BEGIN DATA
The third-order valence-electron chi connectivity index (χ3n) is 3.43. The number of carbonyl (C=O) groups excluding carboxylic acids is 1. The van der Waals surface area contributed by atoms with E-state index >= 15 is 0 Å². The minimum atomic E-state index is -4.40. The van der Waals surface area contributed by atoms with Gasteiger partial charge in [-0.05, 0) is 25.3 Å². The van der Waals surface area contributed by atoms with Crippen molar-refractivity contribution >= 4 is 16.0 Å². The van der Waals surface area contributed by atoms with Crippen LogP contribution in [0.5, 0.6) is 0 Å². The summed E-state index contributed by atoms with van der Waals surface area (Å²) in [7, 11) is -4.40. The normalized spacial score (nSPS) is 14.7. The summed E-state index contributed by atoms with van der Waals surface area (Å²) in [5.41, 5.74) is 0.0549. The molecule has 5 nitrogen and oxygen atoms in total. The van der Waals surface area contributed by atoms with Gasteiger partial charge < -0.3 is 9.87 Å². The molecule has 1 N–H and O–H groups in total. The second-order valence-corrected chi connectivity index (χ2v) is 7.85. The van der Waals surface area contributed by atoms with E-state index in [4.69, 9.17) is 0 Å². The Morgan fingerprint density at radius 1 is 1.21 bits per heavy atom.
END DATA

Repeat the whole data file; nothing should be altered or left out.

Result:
The third-order valence-electron chi connectivity index (χ3n) is 3.43. The number of carbonyl (C=O) groups excluding carboxylic acids is 1. The van der Waals surface area contributed by atoms with E-state index >= 15 is 0 Å². The minimum atomic E-state index is -4.40. The van der Waals surface area contributed by atoms with Gasteiger partial charge in [-0.05, 0) is 25.3 Å². The van der Waals surface area contributed by atoms with Crippen molar-refractivity contribution >= 4 is 16.0 Å². The van der Waals surface area contributed by atoms with Crippen LogP contribution in [0.5, 0.6) is 0 Å². The summed E-state index contributed by atoms with van der Waals surface area (Å²) in [7, 11) is -4.40. The normalized spacial score (nSPS) is 14.7. The summed E-state index contributed by atoms with van der Waals surface area (Å²) in [5.41, 5.74) is 0.0549. The molecule has 5 nitrogen and oxygen atoms in total. The van der Waals surface area contributed by atoms with Gasteiger partial charge < -0.3 is 9.87 Å². The molecule has 1 N–H and O–H groups in total. The second-order valence-corrected chi connectivity index (χ2v) is 7.85. The van der Waals surface area contributed by atoms with E-state index in [4.69, 9.17) is 0 Å². The Morgan fingerprint density at radius 1 is 1.21 bits per heavy atom.